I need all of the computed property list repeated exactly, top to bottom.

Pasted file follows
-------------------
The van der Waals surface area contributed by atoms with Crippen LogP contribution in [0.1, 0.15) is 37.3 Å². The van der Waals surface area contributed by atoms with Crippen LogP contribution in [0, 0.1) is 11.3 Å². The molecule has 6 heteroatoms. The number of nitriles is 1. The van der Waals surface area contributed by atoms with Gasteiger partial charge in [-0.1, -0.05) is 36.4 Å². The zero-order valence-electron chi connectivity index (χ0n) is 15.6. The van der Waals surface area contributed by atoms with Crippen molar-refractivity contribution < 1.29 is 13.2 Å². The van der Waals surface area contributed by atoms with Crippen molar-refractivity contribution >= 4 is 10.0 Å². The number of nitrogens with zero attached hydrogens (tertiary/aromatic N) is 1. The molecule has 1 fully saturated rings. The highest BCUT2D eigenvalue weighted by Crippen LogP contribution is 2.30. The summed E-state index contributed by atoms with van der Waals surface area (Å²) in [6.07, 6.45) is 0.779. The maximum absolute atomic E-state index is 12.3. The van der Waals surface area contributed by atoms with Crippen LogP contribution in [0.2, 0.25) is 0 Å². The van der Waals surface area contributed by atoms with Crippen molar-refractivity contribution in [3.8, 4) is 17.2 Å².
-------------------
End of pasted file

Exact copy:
The van der Waals surface area contributed by atoms with Crippen LogP contribution in [0.1, 0.15) is 37.3 Å². The van der Waals surface area contributed by atoms with Crippen LogP contribution in [0, 0.1) is 11.3 Å². The molecule has 6 heteroatoms. The number of nitriles is 1. The van der Waals surface area contributed by atoms with Gasteiger partial charge in [-0.1, -0.05) is 36.4 Å². The zero-order valence-electron chi connectivity index (χ0n) is 15.6. The van der Waals surface area contributed by atoms with Crippen molar-refractivity contribution < 1.29 is 13.2 Å². The van der Waals surface area contributed by atoms with Crippen molar-refractivity contribution >= 4 is 10.0 Å². The number of nitrogens with zero attached hydrogens (tertiary/aromatic N) is 1. The molecule has 1 fully saturated rings. The highest BCUT2D eigenvalue weighted by Crippen LogP contribution is 2.30. The summed E-state index contributed by atoms with van der Waals surface area (Å²) in [6.07, 6.45) is 0.779. The maximum absolute atomic E-state index is 12.3. The van der Waals surface area contributed by atoms with Crippen LogP contribution in [0.2, 0.25) is 0 Å². The van der Waals surface area contributed by atoms with Crippen molar-refractivity contribution in [3.8, 4) is 17.2 Å².